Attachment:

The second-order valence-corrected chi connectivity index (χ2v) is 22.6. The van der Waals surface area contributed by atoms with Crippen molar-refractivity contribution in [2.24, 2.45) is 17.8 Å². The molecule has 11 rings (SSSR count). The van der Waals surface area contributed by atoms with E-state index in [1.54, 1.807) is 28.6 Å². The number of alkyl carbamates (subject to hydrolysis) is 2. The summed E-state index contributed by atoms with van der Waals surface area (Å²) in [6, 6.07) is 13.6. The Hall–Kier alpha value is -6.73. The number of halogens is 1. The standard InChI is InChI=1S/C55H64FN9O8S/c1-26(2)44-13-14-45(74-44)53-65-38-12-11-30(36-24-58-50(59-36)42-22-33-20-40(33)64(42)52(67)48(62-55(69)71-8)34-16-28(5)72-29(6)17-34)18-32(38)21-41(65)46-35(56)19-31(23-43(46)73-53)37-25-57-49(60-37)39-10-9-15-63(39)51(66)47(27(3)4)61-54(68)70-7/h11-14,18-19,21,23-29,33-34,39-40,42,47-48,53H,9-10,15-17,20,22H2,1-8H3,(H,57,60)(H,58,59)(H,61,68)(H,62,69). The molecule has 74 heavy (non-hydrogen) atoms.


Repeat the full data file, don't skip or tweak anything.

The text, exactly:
The second-order valence-corrected chi connectivity index (χ2v) is 22.6. The van der Waals surface area contributed by atoms with Crippen molar-refractivity contribution in [2.24, 2.45) is 17.8 Å². The molecule has 11 rings (SSSR count). The van der Waals surface area contributed by atoms with E-state index in [1.54, 1.807) is 28.6 Å². The number of alkyl carbamates (subject to hydrolysis) is 2. The summed E-state index contributed by atoms with van der Waals surface area (Å²) in [6, 6.07) is 13.6. The Hall–Kier alpha value is -6.73. The number of halogens is 1. The standard InChI is InChI=1S/C55H64FN9O8S/c1-26(2)44-13-14-45(74-44)53-65-38-12-11-30(36-24-58-50(59-36)42-22-33-20-40(33)64(42)52(67)48(62-55(69)71-8)34-16-28(5)72-29(6)17-34)18-32(38)21-41(65)46-35(56)19-31(23-43(46)73-53)37-25-57-49(60-37)39-10-9-15-63(39)51(66)47(27(3)4)61-54(68)70-7/h11-14,18-19,21,23-29,33-34,39-40,42,47-48,53H,9-10,15-17,20,22H2,1-8H3,(H,57,60)(H,58,59)(H,61,68)(H,62,69). The molecule has 74 heavy (non-hydrogen) atoms.